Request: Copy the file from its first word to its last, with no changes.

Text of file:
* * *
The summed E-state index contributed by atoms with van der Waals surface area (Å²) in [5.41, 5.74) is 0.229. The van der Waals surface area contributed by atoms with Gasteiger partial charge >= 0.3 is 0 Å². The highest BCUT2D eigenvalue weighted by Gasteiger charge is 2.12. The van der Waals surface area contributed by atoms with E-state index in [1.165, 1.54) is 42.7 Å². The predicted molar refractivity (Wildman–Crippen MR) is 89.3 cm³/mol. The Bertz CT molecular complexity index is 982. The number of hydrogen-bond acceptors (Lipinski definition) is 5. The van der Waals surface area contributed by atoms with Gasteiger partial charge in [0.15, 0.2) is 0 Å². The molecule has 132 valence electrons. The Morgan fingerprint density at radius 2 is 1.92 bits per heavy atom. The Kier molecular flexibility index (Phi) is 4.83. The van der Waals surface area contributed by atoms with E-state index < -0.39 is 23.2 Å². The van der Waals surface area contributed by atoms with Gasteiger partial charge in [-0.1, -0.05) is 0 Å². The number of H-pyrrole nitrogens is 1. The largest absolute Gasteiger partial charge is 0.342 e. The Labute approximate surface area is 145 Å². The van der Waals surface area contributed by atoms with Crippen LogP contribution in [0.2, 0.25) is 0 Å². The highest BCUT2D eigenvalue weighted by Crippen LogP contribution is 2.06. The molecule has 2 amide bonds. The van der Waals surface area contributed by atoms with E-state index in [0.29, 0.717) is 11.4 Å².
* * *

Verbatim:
The summed E-state index contributed by atoms with van der Waals surface area (Å²) in [5.41, 5.74) is 0.229. The van der Waals surface area contributed by atoms with Gasteiger partial charge >= 0.3 is 0 Å². The highest BCUT2D eigenvalue weighted by Gasteiger charge is 2.12. The van der Waals surface area contributed by atoms with E-state index in [1.165, 1.54) is 42.7 Å². The predicted molar refractivity (Wildman–Crippen MR) is 89.3 cm³/mol. The Bertz CT molecular complexity index is 982. The number of hydrogen-bond acceptors (Lipinski definition) is 5. The van der Waals surface area contributed by atoms with Gasteiger partial charge in [0.15, 0.2) is 0 Å². The molecule has 132 valence electrons. The Morgan fingerprint density at radius 2 is 1.92 bits per heavy atom. The Kier molecular flexibility index (Phi) is 4.83. The van der Waals surface area contributed by atoms with E-state index < -0.39 is 23.2 Å². The van der Waals surface area contributed by atoms with Gasteiger partial charge in [-0.1, -0.05) is 0 Å². The number of H-pyrrole nitrogens is 1. The largest absolute Gasteiger partial charge is 0.342 e. The Labute approximate surface area is 145 Å². The van der Waals surface area contributed by atoms with Crippen LogP contribution in [0.2, 0.25) is 0 Å². The highest BCUT2D eigenvalue weighted by Crippen LogP contribution is 2.06. The molecule has 2 amide bonds. The van der Waals surface area contributed by atoms with E-state index in [0.29, 0.717) is 11.4 Å².